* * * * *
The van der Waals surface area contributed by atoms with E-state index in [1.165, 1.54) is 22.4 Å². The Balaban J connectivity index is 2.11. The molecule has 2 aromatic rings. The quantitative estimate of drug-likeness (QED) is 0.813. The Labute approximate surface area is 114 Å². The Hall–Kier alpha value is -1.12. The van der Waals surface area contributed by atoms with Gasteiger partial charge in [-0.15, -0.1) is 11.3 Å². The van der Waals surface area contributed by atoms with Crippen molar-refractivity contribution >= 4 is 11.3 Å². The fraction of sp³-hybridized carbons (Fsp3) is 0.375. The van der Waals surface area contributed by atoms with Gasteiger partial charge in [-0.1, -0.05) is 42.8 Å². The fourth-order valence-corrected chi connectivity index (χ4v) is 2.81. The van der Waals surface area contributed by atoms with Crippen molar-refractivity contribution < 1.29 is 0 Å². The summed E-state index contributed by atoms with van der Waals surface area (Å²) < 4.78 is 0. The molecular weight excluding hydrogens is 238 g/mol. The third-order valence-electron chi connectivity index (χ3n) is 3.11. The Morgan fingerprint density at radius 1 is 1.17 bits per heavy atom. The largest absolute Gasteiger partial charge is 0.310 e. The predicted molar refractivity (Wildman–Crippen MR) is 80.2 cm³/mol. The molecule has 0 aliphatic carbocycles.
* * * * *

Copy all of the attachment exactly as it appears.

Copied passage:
The van der Waals surface area contributed by atoms with E-state index in [1.165, 1.54) is 22.4 Å². The Balaban J connectivity index is 2.11. The molecule has 2 aromatic rings. The quantitative estimate of drug-likeness (QED) is 0.813. The Labute approximate surface area is 114 Å². The Hall–Kier alpha value is -1.12. The van der Waals surface area contributed by atoms with Gasteiger partial charge in [-0.15, -0.1) is 11.3 Å². The van der Waals surface area contributed by atoms with Crippen molar-refractivity contribution >= 4 is 11.3 Å². The fraction of sp³-hybridized carbons (Fsp3) is 0.375. The van der Waals surface area contributed by atoms with Gasteiger partial charge in [-0.1, -0.05) is 42.8 Å². The fourth-order valence-corrected chi connectivity index (χ4v) is 2.81. The van der Waals surface area contributed by atoms with Crippen molar-refractivity contribution < 1.29 is 0 Å². The summed E-state index contributed by atoms with van der Waals surface area (Å²) < 4.78 is 0. The molecular weight excluding hydrogens is 238 g/mol. The third-order valence-electron chi connectivity index (χ3n) is 3.11. The Morgan fingerprint density at radius 1 is 1.17 bits per heavy atom. The largest absolute Gasteiger partial charge is 0.310 e. The predicted molar refractivity (Wildman–Crippen MR) is 80.2 cm³/mol. The molecule has 0 aliphatic carbocycles.